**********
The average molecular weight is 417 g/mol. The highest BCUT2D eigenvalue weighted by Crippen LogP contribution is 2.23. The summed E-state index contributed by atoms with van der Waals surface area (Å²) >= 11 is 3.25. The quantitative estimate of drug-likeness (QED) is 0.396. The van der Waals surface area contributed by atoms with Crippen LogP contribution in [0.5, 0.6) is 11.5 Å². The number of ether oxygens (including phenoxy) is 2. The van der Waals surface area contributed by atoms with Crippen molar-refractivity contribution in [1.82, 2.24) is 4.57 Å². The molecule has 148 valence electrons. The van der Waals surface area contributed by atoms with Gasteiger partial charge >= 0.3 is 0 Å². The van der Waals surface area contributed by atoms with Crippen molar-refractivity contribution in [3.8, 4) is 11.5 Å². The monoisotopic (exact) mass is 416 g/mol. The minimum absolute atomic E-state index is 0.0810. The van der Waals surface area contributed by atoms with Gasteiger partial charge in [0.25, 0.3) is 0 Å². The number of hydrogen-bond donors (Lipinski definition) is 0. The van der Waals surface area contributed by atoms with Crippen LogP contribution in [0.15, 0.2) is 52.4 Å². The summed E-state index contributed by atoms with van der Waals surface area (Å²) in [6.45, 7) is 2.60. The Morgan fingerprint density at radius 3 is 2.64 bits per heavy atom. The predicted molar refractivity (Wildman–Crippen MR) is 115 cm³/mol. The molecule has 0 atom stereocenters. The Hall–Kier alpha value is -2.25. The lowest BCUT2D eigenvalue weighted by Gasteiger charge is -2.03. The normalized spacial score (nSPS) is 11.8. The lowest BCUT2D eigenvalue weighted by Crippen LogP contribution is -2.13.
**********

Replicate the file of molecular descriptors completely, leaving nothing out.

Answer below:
The average molecular weight is 417 g/mol. The highest BCUT2D eigenvalue weighted by Crippen LogP contribution is 2.23. The summed E-state index contributed by atoms with van der Waals surface area (Å²) >= 11 is 3.25. The quantitative estimate of drug-likeness (QED) is 0.396. The van der Waals surface area contributed by atoms with Crippen LogP contribution in [0.5, 0.6) is 11.5 Å². The number of ether oxygens (including phenoxy) is 2. The van der Waals surface area contributed by atoms with Crippen molar-refractivity contribution in [1.82, 2.24) is 4.57 Å². The molecule has 148 valence electrons. The van der Waals surface area contributed by atoms with Gasteiger partial charge >= 0.3 is 0 Å². The van der Waals surface area contributed by atoms with Crippen molar-refractivity contribution in [3.8, 4) is 11.5 Å². The monoisotopic (exact) mass is 416 g/mol. The minimum absolute atomic E-state index is 0.0810. The van der Waals surface area contributed by atoms with Gasteiger partial charge in [0.25, 0.3) is 0 Å². The number of hydrogen-bond donors (Lipinski definition) is 0. The van der Waals surface area contributed by atoms with Crippen LogP contribution in [0.15, 0.2) is 52.4 Å². The summed E-state index contributed by atoms with van der Waals surface area (Å²) in [6.45, 7) is 2.60. The Morgan fingerprint density at radius 3 is 2.64 bits per heavy atom. The predicted molar refractivity (Wildman–Crippen MR) is 115 cm³/mol. The molecule has 0 atom stereocenters. The Hall–Kier alpha value is -2.25. The lowest BCUT2D eigenvalue weighted by Gasteiger charge is -2.03. The normalized spacial score (nSPS) is 11.8. The lowest BCUT2D eigenvalue weighted by Crippen LogP contribution is -2.13.